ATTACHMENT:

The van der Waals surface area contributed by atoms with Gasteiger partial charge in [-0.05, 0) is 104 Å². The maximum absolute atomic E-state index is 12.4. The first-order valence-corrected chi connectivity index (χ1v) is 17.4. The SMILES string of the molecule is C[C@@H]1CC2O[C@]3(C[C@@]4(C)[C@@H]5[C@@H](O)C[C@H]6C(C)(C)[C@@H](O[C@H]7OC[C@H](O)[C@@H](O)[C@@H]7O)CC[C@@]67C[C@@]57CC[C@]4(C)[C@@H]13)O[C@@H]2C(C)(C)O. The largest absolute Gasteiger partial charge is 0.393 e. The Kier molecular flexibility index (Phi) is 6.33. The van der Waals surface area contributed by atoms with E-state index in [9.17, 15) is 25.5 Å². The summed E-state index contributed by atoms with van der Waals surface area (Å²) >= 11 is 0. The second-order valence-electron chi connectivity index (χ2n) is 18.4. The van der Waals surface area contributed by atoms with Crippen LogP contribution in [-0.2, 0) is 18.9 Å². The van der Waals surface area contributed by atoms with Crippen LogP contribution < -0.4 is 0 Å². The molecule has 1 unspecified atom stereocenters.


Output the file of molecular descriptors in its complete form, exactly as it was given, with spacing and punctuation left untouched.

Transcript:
The van der Waals surface area contributed by atoms with Gasteiger partial charge in [-0.05, 0) is 104 Å². The maximum absolute atomic E-state index is 12.4. The first-order valence-corrected chi connectivity index (χ1v) is 17.4. The SMILES string of the molecule is C[C@@H]1CC2O[C@]3(C[C@@]4(C)[C@@H]5[C@@H](O)C[C@H]6C(C)(C)[C@@H](O[C@H]7OC[C@H](O)[C@@H](O)[C@@H]7O)CC[C@@]67C[C@@]57CC[C@]4(C)[C@@H]13)O[C@@H]2C(C)(C)O. The largest absolute Gasteiger partial charge is 0.393 e. The Kier molecular flexibility index (Phi) is 6.33. The van der Waals surface area contributed by atoms with E-state index in [9.17, 15) is 25.5 Å². The summed E-state index contributed by atoms with van der Waals surface area (Å²) >= 11 is 0. The second-order valence-electron chi connectivity index (χ2n) is 18.4. The van der Waals surface area contributed by atoms with Crippen LogP contribution in [-0.2, 0) is 18.9 Å². The van der Waals surface area contributed by atoms with Crippen LogP contribution < -0.4 is 0 Å². The molecule has 1 unspecified atom stereocenters.